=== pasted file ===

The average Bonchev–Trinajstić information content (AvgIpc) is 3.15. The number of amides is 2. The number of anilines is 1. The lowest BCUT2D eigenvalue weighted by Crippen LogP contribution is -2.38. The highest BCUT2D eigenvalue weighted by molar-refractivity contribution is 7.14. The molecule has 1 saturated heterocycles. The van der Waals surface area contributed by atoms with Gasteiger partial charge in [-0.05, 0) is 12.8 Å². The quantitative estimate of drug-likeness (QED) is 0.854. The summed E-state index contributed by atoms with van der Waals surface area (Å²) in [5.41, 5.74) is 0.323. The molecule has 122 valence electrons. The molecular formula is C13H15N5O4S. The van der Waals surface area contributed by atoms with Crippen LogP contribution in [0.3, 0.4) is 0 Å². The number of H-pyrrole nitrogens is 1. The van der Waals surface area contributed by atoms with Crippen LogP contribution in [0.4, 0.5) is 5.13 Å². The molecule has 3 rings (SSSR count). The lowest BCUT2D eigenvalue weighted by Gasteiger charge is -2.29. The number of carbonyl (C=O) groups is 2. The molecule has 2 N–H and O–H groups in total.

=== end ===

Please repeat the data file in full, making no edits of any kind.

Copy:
The average Bonchev–Trinajstić information content (AvgIpc) is 3.15. The number of amides is 2. The number of anilines is 1. The lowest BCUT2D eigenvalue weighted by Crippen LogP contribution is -2.38. The highest BCUT2D eigenvalue weighted by molar-refractivity contribution is 7.14. The molecule has 1 saturated heterocycles. The van der Waals surface area contributed by atoms with Gasteiger partial charge in [-0.05, 0) is 12.8 Å². The quantitative estimate of drug-likeness (QED) is 0.854. The summed E-state index contributed by atoms with van der Waals surface area (Å²) in [5.41, 5.74) is 0.323. The molecule has 122 valence electrons. The molecular formula is C13H15N5O4S. The van der Waals surface area contributed by atoms with Crippen LogP contribution in [0.3, 0.4) is 0 Å². The number of H-pyrrole nitrogens is 1. The van der Waals surface area contributed by atoms with Crippen LogP contribution in [0.4, 0.5) is 5.13 Å². The molecule has 3 rings (SSSR count). The lowest BCUT2D eigenvalue weighted by Gasteiger charge is -2.29. The number of carbonyl (C=O) groups is 2. The molecule has 2 N–H and O–H groups in total.